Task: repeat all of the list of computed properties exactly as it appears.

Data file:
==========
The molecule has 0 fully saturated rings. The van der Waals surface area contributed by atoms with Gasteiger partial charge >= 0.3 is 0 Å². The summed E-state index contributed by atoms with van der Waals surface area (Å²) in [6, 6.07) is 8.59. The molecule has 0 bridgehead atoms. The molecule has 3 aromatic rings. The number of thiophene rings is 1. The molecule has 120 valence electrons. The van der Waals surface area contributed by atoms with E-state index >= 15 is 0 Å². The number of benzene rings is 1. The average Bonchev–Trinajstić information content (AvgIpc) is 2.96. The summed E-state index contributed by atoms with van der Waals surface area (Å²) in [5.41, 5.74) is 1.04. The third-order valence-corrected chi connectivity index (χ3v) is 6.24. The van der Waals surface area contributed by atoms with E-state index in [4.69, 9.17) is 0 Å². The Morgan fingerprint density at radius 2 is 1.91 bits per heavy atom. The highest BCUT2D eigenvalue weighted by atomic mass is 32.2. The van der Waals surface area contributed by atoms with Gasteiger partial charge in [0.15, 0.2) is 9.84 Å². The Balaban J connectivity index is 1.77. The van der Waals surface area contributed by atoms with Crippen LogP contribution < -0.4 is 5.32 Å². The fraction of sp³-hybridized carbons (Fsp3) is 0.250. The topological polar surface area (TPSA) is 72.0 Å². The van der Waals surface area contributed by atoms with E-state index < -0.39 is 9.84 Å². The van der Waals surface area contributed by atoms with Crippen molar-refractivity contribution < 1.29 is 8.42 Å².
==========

The molecule has 0 fully saturated rings. The van der Waals surface area contributed by atoms with Gasteiger partial charge >= 0.3 is 0 Å². The summed E-state index contributed by atoms with van der Waals surface area (Å²) in [6, 6.07) is 8.59. The molecule has 0 bridgehead atoms. The molecule has 3 aromatic rings. The number of thiophene rings is 1. The molecule has 120 valence electrons. The van der Waals surface area contributed by atoms with E-state index >= 15 is 0 Å². The number of benzene rings is 1. The average Bonchev–Trinajstić information content (AvgIpc) is 2.96. The summed E-state index contributed by atoms with van der Waals surface area (Å²) in [5.41, 5.74) is 1.04. The third-order valence-corrected chi connectivity index (χ3v) is 6.24. The van der Waals surface area contributed by atoms with E-state index in [4.69, 9.17) is 0 Å². The Morgan fingerprint density at radius 2 is 1.91 bits per heavy atom. The highest BCUT2D eigenvalue weighted by atomic mass is 32.2. The van der Waals surface area contributed by atoms with Gasteiger partial charge in [0.15, 0.2) is 9.84 Å². The Balaban J connectivity index is 1.77. The van der Waals surface area contributed by atoms with Crippen LogP contribution < -0.4 is 5.32 Å². The fraction of sp³-hybridized carbons (Fsp3) is 0.250. The topological polar surface area (TPSA) is 72.0 Å². The van der Waals surface area contributed by atoms with E-state index < -0.39 is 9.84 Å². The van der Waals surface area contributed by atoms with Crippen molar-refractivity contribution < 1.29 is 8.42 Å².